Corruption and Whistleblowers
The term “corruption” is a lexis derivative of “corrupt.” The verbiage finds its linguistic origins in 11th-century Anglo-French Middle English. Its Latin predecessor is “corruptus,” which denotes a breaking into pieces. In contemporary society, the common meaning of “corruption” carries similar connotations of deterioration or breakdown.
In contemporary American jurisprudence, the concept of corruption contemplates a broad range of unethical, fraudulent, and dishonest conduct. It may occur in many different contexts. The common underlying characteristic, however, is unfair gain or benefit. The abuse of positional or official authority is the common underlying theme of corruption.
Corruption can be dichotomized into two basic designations: “Political” and “Corporate. “ As its title insinuates, political corruption implicates governmental involvement. Whether in local municipalities or federal bureaucracies, political corruption occurs when governmental power or authority is used for private gain.
Formal definitions of political corruption differ among jurisdictions. For example, certain political fund-raising activities are legally sanctioned in some locales while prohibited in others. Neither is all government-related misconduct political corruption.
Abuses of official authority or position for reasons other than private gain are not political corruption. Examples include police brutality or unethical subjugation of political opponents. Although improper and committed by government actors, such conduct is not motivated by direct private gain. Thus, it falls outside the scope of political corruption.
Conversely, examples of other misconduct clearly falling within the scope of political corruption include: extortion; nepotism; embezzlement; bribery; cronyism; extortion; graft, and patronage. In all such backdrops, undue private enrichment results from the corruption at issue. Often, political corruption facilities criminal enterprise such as money laundering, white slavery, or drug trafficking.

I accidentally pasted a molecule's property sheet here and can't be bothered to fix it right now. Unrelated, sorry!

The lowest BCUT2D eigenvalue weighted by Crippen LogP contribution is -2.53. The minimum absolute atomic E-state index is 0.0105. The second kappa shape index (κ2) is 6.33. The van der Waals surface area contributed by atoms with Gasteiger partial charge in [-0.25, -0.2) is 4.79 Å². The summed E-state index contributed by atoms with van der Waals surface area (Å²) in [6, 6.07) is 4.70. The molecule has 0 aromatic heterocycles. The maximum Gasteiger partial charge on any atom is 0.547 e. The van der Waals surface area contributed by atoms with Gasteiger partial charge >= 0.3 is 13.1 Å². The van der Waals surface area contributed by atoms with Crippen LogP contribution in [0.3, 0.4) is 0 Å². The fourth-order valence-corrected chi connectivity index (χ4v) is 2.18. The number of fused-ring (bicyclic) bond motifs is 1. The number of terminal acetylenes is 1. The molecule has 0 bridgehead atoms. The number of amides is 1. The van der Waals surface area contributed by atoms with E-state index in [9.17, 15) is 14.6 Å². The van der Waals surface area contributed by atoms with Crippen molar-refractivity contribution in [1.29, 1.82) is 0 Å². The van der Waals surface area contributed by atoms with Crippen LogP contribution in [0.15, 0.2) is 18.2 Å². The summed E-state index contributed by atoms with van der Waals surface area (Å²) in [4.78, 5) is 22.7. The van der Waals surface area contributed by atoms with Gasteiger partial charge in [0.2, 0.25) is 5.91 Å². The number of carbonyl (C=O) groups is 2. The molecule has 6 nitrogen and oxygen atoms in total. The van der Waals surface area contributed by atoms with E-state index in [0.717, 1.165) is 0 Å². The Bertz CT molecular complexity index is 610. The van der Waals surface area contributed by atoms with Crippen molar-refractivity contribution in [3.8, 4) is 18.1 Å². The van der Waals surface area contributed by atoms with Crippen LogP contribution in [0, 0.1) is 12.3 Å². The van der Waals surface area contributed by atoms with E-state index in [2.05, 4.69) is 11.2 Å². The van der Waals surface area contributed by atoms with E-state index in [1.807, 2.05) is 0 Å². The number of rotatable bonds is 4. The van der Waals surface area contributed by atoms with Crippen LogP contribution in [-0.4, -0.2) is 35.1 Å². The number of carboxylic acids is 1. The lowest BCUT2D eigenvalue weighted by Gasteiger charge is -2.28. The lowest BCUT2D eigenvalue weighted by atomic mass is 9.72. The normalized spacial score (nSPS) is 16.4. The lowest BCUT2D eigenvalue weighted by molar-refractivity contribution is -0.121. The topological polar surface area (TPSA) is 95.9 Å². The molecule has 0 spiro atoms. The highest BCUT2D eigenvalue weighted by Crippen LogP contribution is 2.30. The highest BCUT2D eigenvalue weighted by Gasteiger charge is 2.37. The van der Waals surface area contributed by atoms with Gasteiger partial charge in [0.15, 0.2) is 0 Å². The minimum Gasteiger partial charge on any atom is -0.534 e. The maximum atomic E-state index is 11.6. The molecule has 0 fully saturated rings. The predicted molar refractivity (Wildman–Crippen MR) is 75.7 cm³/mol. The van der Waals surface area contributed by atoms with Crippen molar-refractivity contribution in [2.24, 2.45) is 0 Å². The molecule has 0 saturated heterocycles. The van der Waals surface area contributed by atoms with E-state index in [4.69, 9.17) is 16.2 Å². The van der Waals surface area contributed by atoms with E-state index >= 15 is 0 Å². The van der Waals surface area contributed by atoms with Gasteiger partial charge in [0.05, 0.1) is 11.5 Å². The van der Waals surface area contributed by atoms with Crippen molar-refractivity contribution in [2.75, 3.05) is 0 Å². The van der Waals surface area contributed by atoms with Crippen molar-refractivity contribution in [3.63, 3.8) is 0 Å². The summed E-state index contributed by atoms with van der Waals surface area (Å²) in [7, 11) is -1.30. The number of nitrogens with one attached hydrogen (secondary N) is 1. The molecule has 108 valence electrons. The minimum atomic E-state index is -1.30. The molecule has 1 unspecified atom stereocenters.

Corruption is not limited to the public sector. Corporate corruption connotes abuse of private position or authority for unmerited benefit. Known variously as “private corruption” or “business corruption,” corporate corruption encompasses misconduct and abuses by private commercial concerns. Economic enrichment is the common motivator underlying all corporate corruption.
In the arena of qui tam jurisprudence, such unjust enrichment may occur directly or indirectly. An example of “direct” corporate corruption would be submitting falsified documents to Medicaid for reimbursement of services or procedures that were never rendered or performed.
A notable instance of “indirect” corporate corruption failure is the failure to employ legally-mandated safety devices or product packaging. In such cases, offending businesses receive no quantifiable government payment. Nonetheless, the underlying motive for noncompliance is avoiding monetary outlays that compliance would entail.
The Bottom Line
Regardless of whether corrupt acts are committed by private or public actors, and irrespective of whether resulting gain is direct or indirect, society loses.
The public has a right to expect highest integrity from those whom it entrusts with valuable resources. The same is true of businesses that produce vital consumer products such as prescription drugs or engage in national security-related functions.
Regardless of the specific backdrop within which it occurs, corruption is a major threat to public safety and security. Those who are aware of corruption at any level should take appropriate steps immediately. Contact an attorney competent in False Claims Act litigation. Deterrence, prevention, and discontinuance of all corruption are essential to our continued success as a society and a nation.